Yes, some observers say we’re in the midst of a second golden age of TV drama, but we’re talking about the first one, in the 1950s.
Back in 1955 Rod Serling wrote two dramas that went a long way to establishing his reputation as one of the best TV dramatists. One was "Patterns," about climbing the corporate business ladder, that appeared on the "Kraft Television Theater."
The second show he wrote that year that garnered a lot of attention was "The Rack" for the "U.S. Steel Hour." At the time TV reviewer J. P. Shanley called it "controversial and compelling."
Both these acclaimed programs were made into motion pictures.
Tomorrow (Saturday) TCM is showing the motion picture version of "The Rack" with Paul Newman. The movie has never been released on DVD, so this is a rare opportunity for you to watch it.
It’s on TCM at 6 a.m., ET– and earlier in all the other time zones — so we’d suggest you set your DVR.
This motion picture version of "The Rack" has a screenplay by Stewart Stern, based on Serling’s teleplay. Though Newman did a number of TV roles at the beginning of his career, he was not in the TV version of "The Rack." The part Newman plays in the movie was played by Marshall Thompson in that TV version. Thompson is best remembered as Dr. March Tracy on the 1960s-era adventure TV series "Daktari."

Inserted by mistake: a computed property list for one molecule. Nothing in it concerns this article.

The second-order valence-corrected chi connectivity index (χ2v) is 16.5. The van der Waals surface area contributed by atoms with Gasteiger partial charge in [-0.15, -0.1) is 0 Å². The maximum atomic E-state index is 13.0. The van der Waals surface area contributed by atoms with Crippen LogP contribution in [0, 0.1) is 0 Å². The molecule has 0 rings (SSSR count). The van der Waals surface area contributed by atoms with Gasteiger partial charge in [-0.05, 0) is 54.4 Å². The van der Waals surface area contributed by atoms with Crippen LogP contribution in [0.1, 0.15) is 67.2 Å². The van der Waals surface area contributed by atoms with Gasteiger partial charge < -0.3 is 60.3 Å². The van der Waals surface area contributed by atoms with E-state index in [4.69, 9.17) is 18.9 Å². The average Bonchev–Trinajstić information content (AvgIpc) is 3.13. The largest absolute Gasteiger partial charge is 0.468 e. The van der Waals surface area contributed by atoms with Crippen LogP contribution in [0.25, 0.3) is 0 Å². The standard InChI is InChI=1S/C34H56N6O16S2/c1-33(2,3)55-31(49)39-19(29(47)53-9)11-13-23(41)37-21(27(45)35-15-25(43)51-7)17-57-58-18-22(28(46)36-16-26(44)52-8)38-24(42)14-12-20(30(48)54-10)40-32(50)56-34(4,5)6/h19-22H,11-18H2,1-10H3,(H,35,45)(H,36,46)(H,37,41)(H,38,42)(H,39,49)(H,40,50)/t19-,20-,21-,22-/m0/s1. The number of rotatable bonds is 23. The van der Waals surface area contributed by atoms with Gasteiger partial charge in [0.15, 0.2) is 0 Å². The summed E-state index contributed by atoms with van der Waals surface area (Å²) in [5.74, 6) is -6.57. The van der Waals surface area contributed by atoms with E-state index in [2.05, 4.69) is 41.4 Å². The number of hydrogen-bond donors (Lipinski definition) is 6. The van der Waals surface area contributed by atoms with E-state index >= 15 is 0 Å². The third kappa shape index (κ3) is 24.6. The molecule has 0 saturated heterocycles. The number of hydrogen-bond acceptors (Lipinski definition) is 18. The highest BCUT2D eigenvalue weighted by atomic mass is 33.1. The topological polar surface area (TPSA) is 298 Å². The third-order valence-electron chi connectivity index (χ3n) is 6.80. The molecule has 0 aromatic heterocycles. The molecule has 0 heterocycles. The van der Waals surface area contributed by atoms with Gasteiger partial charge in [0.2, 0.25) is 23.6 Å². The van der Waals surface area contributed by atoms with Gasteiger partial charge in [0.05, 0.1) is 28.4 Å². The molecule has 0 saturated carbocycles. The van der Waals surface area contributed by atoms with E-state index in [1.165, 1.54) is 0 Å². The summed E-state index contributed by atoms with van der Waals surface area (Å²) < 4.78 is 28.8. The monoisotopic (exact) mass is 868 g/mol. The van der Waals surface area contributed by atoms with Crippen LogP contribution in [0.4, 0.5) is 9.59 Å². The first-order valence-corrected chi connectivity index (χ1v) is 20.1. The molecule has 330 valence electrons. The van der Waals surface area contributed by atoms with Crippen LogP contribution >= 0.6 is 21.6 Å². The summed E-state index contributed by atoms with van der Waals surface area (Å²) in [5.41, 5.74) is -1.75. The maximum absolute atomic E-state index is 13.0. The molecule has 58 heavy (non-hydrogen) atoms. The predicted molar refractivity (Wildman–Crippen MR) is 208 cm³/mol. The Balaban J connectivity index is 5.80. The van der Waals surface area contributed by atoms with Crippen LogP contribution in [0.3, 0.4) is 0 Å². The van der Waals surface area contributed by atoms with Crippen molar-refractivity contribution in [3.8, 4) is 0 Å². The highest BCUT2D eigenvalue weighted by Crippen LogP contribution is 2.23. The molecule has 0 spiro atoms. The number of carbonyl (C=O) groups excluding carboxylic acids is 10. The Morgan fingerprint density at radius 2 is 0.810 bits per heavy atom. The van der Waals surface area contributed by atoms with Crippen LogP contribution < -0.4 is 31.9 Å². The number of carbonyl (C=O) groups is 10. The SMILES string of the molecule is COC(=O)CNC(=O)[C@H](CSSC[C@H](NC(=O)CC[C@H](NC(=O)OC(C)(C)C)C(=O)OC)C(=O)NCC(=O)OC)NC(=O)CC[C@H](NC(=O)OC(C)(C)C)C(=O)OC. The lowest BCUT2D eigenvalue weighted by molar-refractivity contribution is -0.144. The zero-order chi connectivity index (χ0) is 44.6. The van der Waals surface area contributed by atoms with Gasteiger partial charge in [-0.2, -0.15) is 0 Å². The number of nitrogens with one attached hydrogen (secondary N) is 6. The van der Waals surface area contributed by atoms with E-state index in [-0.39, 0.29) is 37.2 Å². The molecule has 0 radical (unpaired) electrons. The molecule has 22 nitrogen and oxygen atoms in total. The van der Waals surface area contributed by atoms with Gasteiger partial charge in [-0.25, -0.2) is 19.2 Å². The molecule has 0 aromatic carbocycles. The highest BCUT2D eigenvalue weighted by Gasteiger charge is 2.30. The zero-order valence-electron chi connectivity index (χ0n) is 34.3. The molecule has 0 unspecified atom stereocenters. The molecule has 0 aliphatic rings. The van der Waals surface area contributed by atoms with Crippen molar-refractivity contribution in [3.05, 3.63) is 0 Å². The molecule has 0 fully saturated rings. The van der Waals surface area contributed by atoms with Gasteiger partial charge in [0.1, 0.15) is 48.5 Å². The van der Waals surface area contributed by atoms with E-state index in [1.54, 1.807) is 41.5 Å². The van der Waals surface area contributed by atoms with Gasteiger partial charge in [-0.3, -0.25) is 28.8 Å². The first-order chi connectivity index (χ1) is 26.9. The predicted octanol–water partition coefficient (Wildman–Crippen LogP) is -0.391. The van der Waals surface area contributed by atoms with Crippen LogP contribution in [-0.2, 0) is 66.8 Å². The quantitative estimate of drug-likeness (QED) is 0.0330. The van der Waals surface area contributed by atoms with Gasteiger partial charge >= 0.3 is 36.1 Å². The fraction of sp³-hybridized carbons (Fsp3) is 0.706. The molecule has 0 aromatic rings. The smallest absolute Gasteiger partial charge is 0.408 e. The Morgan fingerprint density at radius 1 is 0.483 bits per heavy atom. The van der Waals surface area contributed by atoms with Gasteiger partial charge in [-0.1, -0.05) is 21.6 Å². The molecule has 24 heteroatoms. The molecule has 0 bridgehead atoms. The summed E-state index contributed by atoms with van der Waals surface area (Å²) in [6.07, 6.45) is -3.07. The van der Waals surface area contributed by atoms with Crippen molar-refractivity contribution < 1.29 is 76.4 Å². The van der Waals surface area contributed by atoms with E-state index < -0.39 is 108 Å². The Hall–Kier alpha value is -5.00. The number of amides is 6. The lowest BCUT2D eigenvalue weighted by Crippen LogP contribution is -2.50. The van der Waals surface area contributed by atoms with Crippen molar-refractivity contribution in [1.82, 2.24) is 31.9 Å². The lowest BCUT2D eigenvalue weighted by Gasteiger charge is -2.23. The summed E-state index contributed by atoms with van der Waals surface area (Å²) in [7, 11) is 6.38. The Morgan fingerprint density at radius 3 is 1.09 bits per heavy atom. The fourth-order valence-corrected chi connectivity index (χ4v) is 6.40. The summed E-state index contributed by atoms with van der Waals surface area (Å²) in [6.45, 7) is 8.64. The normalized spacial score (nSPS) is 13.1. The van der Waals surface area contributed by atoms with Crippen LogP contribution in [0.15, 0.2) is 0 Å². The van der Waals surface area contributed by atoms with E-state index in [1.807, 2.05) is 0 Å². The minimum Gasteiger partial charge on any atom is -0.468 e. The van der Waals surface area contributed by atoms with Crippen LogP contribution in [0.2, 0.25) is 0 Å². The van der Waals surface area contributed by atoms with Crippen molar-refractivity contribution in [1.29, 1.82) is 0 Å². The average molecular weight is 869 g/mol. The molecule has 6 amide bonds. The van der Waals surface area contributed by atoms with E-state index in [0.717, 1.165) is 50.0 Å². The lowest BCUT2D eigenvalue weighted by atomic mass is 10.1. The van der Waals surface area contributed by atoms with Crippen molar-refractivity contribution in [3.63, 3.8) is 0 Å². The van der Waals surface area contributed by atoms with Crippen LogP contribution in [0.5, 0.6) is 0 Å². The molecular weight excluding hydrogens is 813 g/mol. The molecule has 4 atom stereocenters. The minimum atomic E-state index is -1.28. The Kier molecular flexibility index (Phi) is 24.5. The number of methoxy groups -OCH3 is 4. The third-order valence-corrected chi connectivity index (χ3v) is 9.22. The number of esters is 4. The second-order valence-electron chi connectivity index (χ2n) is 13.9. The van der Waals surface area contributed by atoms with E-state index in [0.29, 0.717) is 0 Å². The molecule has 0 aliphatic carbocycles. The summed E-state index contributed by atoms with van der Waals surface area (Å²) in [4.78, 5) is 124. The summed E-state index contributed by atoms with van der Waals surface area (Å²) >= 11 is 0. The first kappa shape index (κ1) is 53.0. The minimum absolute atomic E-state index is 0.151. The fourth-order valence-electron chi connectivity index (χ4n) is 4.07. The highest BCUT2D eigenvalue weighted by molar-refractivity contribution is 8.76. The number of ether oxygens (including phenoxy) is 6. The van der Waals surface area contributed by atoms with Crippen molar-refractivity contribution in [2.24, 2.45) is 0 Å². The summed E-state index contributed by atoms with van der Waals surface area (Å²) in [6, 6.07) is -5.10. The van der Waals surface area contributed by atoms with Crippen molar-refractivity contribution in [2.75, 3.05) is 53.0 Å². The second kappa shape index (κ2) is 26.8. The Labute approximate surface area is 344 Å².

"The Rack" is a courtroom drama. Newman plays a Korean War veteran on trial for treason. In only his second starring role, Newman received many kudos for the part.
In his Nov. 6, 1956, review of the movie, New York TImes film critic Bosley Crowther raved, "A brilliantly detailed performance by Paul Newman….He truly achieves in this picture a remarkable tour de force. In his facial expressions, his gestures, his pauses and his use of his voice, he makes apparent in one figure a singular personal tragedy."